Big commitments at the United Nations Ocean Conference
The Ocean Conference took place in New York at the beginning of June, a solid week of negotiations and partnerships for ocean conservation. It was a groundbreaking week of commitments, which led to the release of a strong call to action for the health of the oceans. With more than 1300 voluntary commitments made to strengthen the achievement of Sustainable Development Goal 14, the ocean conservation goal, the conference has been seen to be a turning point in efforts to make progress in marine conservation. The commitments are voluntary, but if they are put into practice effectively, they will go a long way to achieving Goal 14. Commitments made included the designation of more Marine Protected Areas, more single-use plastic bans, greater restrictions on the release of known marine pollutants and sewage, pledges to carry out more scientific research and new approaches to tackling illegal, unregulated and unreported fishing. Ocean optimism was a theme that ran through the conference, particularly when talking about the issue of marine plastic pollution. It’s a big issue, but one with a tangible solution that different organisations, governments and communities can work together to achieve, and that’s a great source of hope.
Canada taking final steps to phasing out microbeads
Canada announced in June that new regulations concerning the use of microbeads, tiny plastic particles that are used in many toiletries and are highly damaging to marine life, will be coming into force from January 2018. These plastic particles are less than 5mm in size, so tiny that they can be eaten by the smallest marine organisms who often mistake them for food. Plastic also absorbs contaminants, meaning that the plastic particles can choke and poison the organisms that eat them. They’re too small to be filtered out by wastewater treatment systems, so they go down the sink and straight out to sea. So what’s great is that these new rules will mean that products containing microbeads won’t be made, imported or sold in Canada from January 1, 2018, unless they’re natural health products or non-prescription drugs. If they are, the ban will come in a bit later in July 2018.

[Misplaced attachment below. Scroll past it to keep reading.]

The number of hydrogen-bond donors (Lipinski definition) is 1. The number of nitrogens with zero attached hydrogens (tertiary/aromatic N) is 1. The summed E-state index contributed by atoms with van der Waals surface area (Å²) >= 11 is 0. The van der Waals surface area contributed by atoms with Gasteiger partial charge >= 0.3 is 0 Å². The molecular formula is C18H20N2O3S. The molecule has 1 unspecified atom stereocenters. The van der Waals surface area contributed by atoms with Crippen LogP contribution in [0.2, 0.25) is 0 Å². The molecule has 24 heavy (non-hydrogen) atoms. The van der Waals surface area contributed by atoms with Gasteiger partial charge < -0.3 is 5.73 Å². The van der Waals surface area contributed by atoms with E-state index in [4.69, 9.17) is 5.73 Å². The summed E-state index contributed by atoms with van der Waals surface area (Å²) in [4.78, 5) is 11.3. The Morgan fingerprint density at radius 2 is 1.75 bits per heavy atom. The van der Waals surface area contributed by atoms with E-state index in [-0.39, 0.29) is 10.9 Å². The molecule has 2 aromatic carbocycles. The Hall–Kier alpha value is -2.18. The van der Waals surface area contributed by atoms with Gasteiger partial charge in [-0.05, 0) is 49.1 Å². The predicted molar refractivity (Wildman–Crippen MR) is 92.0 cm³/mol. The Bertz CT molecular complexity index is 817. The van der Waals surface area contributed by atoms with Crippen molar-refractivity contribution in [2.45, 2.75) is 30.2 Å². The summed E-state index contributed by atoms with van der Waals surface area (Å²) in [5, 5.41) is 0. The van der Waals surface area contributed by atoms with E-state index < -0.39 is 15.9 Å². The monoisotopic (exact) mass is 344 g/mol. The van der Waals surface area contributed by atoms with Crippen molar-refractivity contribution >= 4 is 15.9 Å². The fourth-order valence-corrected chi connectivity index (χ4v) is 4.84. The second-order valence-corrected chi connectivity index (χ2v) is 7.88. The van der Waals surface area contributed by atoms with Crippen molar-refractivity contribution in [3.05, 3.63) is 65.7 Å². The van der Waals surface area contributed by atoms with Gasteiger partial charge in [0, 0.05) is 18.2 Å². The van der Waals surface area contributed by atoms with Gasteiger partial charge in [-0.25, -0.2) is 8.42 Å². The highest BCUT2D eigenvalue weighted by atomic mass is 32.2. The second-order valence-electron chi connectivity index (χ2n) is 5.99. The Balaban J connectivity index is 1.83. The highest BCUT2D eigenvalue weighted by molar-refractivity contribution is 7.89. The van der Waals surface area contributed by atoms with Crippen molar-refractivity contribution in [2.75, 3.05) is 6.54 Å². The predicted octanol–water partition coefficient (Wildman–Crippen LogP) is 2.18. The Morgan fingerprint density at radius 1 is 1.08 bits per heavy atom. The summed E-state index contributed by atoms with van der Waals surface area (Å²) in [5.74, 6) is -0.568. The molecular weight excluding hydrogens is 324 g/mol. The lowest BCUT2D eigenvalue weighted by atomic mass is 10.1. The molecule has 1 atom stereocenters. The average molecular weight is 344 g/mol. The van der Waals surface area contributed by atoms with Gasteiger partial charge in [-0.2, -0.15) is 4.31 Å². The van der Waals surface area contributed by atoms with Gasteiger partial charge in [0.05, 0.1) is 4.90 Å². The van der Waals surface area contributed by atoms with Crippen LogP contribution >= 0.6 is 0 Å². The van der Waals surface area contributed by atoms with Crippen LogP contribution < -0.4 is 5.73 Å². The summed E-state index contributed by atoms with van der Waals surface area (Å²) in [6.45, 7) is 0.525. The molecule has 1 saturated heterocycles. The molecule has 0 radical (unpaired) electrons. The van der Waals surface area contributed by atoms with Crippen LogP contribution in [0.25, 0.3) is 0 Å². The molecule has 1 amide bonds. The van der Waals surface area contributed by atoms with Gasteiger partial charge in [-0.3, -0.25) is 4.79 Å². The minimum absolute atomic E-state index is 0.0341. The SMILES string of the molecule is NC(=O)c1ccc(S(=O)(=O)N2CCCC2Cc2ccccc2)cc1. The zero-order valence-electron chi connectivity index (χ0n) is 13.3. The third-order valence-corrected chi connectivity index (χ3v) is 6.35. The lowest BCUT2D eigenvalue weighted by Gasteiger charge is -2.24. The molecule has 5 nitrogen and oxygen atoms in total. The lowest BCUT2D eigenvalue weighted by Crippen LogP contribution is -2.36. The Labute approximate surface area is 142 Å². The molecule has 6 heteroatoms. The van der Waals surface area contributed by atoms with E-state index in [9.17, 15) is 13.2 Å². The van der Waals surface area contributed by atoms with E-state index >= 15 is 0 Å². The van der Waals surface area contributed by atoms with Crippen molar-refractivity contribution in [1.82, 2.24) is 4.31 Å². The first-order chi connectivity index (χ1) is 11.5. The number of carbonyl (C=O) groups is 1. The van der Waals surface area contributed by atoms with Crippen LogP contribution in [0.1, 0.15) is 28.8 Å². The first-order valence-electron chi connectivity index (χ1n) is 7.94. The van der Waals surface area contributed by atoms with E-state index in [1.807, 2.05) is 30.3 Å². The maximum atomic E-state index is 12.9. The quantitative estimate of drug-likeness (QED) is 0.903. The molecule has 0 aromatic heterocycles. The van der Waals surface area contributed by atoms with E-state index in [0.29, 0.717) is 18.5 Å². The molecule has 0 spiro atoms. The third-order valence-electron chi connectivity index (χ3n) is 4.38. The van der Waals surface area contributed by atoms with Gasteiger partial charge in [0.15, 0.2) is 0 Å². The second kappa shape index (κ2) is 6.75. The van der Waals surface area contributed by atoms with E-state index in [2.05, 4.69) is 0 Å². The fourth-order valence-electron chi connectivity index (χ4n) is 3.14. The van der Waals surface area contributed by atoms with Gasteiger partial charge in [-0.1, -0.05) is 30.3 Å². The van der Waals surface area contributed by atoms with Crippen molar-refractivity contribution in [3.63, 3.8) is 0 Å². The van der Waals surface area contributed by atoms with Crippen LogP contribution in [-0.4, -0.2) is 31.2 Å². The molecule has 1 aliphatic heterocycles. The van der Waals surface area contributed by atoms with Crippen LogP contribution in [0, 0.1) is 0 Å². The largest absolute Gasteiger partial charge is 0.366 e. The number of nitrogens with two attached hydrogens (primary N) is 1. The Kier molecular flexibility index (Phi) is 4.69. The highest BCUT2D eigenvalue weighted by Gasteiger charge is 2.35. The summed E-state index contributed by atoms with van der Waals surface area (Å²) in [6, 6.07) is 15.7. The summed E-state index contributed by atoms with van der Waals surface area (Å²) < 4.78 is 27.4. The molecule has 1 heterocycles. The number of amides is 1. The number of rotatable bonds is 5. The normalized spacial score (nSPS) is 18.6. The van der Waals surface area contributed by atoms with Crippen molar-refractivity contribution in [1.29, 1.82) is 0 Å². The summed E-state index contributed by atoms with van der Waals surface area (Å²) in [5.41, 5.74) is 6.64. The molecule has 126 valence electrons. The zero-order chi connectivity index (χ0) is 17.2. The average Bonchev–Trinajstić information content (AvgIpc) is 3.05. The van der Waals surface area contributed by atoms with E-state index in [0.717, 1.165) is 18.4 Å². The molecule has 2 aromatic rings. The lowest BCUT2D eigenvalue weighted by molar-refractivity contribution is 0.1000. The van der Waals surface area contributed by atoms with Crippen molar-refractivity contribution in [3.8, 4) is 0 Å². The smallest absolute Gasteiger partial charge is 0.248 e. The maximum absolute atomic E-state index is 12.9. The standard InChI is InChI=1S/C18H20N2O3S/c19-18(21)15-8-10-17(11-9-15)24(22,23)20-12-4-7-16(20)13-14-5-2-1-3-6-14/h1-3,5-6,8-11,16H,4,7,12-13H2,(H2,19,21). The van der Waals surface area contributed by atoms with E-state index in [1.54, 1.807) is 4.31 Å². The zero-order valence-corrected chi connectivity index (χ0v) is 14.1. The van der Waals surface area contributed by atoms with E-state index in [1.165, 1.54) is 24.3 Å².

Top fishing companies team up for positive progress worldwide
Some of the biggest fishing companies across the world have agreed to work together to improve sustainability and working conditions in the fishing industry. Although there are millions of small-scale fishers across the world, a lot of the commercial catches are actually controlled by a small number of big companies. It’s thought that about 13 companies control about 11 to 16% of the global catch, which means they have a huge ecological and socioeconomic impact across the world. This commitment comes as part of the development of a new initiative, the Seafood Business for Ocean Stewardship (SeaBOS), that’s creating a working partnership between big companies from Asia, Europe and the US. Part of the voluntary commitment is to eliminate catches from illegal sources, also known as ‘black fish’. These might be fish that are caught as a result of piracy, slavery or fish that are caught without a license. The companies taking part in this initiative are also cracking down on traceability and transparency in supply chains, pledging to tackle the major issue of slavery in the fishing industry by designing a code of conduct. This initiative may be voluntary; however, the fact that these discussions are taking place and drawing attention to the large amount of power that a small number of companies holds over the health of the ocean is a key milestone in marine conservation.
Vamizi Island reefs are thriving
The Vamizi Island coral reefs off the East coast of Africa appear to be resisting the impacts of climate change due to some great management and some fortunate ecological conditions. The great management is done by the local communities, who are responsible for overseeing how the area is used and enforcing management actions that are put into place to protect it. Without this it’s likely that the reef would be long overexploited. The other factor is the helpful location of the reefs themselves. They’re in an area that receives cooler currents which helps to counteract the gradually rising ocean temperatures that are causing coral reef bleaching. The reef is also in a great place to receive extra nutrients that are brought up from the seabed by a process called upwelling.